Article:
Abstract

Recent epidemiological and experimental studies suggest a link between cognitive decline in late adulthood and sports concussions sustained in early adulthood. In order to provide the first in vivo neuroanatomical evidence of this relation, the present study probes the neuroimaging profile of former athletes with concussions in relation to cognition. Former athletes who sustained their last sports concussion >3 decades prior to testing were compared with those with no history of traumatic brain injury. Participants underwent quantitative neuroimaging (optimized voxel-based morphometry [VBM], hippocampal volume, and cortical thickness), proton magnetic resonance spectroscopy (1H MRS; medial temporal lobes and prefrontal cortices), and neuropsychological testing, and they were genotyped for APOE polymorphisms. Relative to controls, former athletes with concussions exhibited: 1) Abnormal enlargement of the lateral ventricles, 2) cortical thinning in regions more vulnerable to the aging process, 3) various neurometabolic anomalies found across regions of interest, 4) episodic memory and verbal fluency decline. The cognitive deficits correlated with neuroimaging findings in concussed participants. This study unveiled brain anomalies in otherwise healthy former athletes with concussions and associated those manifestations to the long-term detrimental effects of sports concussion on cognitive function. Findings from this study highlight patterns of decline often associated with abnormal aging.

Introduction

Sports-related concussions have received growing scientific and public attention over recent years. For one, the rapid increase of their reported incidence, now estimated to an annual occurrence of 1.6–3.8 million in the United States of America alone (Langlois et al. 2006), make them the most significant contributor to the silent epidemic of traumatic brain injuries (TBIs) affecting the global population (Kelly, 1999; Cassidy et al. 2004). Research conducted in young concussed athletes has also revealed diverse chronic alterations of brain function affecting the cognitive (Gaetz et al. 2000; Gosselin et al. 2006; De Beaumont, Brisson, et al. 2007; Theriault et al. 2011), affective (Chen et al. 2008), and motor domains (Cavanaugh et al. 2005; De Beaumont, Lassonde, et al. 2007; De Beaumont et al. 2011), regardless of time since injury. Attempts to explain these chronic perturbations metabolically have failed, in part because most brain metabolites, following an initial imbalance (Giza and Hovda, 2001; Henry et al. 2010; Vagnozzi et al. 2010), return to a normal equilibrium 30 days postinjury (Vagnozzi et al. 2010). Very recently, young asymptomatic concussed athletes were shown to exhibit impaired synaptic plasticity in the primary motor cortex that correlated with motor learning decline (De Beaumont et al. 2011), a finding suggesting that disrupted cellular mechanisms may relate to persistent brain function anomalies.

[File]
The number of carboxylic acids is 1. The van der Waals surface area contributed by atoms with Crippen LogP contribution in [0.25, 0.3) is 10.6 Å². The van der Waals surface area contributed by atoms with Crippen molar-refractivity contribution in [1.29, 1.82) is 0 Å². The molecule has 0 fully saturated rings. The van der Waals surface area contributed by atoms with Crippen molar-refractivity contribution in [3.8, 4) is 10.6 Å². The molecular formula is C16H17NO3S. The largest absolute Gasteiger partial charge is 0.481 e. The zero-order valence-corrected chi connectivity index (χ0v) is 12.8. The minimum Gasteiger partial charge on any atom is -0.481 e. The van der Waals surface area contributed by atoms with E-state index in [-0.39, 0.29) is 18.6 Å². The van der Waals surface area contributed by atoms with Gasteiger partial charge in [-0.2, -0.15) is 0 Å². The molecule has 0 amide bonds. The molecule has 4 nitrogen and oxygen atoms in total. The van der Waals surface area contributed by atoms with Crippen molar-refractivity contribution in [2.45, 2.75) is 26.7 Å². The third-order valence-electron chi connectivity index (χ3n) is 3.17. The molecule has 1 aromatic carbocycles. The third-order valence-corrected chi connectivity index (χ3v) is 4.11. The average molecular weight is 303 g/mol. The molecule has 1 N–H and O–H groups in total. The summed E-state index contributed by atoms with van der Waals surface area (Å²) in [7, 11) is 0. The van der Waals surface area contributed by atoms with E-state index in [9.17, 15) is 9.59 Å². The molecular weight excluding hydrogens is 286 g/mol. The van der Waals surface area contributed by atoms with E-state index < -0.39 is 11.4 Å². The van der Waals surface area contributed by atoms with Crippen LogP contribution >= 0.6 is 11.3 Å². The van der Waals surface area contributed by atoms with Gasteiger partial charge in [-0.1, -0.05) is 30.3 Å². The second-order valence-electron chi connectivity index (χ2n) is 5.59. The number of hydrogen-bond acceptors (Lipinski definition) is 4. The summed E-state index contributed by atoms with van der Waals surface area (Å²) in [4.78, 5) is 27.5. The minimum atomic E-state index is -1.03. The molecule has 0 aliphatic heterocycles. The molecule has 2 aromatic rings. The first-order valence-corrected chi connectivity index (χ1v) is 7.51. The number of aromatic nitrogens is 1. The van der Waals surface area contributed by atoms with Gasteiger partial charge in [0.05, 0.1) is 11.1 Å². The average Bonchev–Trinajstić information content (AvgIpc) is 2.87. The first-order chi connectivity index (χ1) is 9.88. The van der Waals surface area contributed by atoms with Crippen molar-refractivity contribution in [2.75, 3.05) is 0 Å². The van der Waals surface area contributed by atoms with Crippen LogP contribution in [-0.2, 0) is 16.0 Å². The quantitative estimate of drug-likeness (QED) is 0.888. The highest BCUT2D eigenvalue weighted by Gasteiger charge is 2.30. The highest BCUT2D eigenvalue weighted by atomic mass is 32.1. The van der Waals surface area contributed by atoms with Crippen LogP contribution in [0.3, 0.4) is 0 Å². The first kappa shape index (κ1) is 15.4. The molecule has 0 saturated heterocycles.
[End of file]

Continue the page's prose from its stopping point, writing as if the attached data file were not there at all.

Sports-related concussions have also received a widespread media coverage because of the recent uncovering of important neuropathological and histological findings in the brains of deceased professional American football and ice hockey players (Miller, 2009). This emerging syndrome, known as chronic traumatic encephalopathy (CTE), is grossly characterized by an atrophy of the cerebral hemispheres, including the medial temporal lobes (MTLs), combined with the lateral ventricle volume expansion (McKee et al. 2009; Costanza et al. 2011; Gavett et al. 2011; Omalu et al. 2011). Microscopically, extensive tau-immunoreactive neurofibrillary tangles affect the superficial cortical layers of the frontal and temporal lobes. Although this pathology, initially termed dementia pugilistica, has been known to affect professional boxers for decades (Martland, 1928; Roberts et al. 1990), it has also been documented only recently in athletes with lower exposure to concussive and subconcussive blows to the head (McKee et al. 2009; Omalu et al. 2011). CTE is currently thought to result from multiple concussive impacts to the brain, although no experimental evidence thus far has established a causal relationship between the postmortem observations and mild TBIs.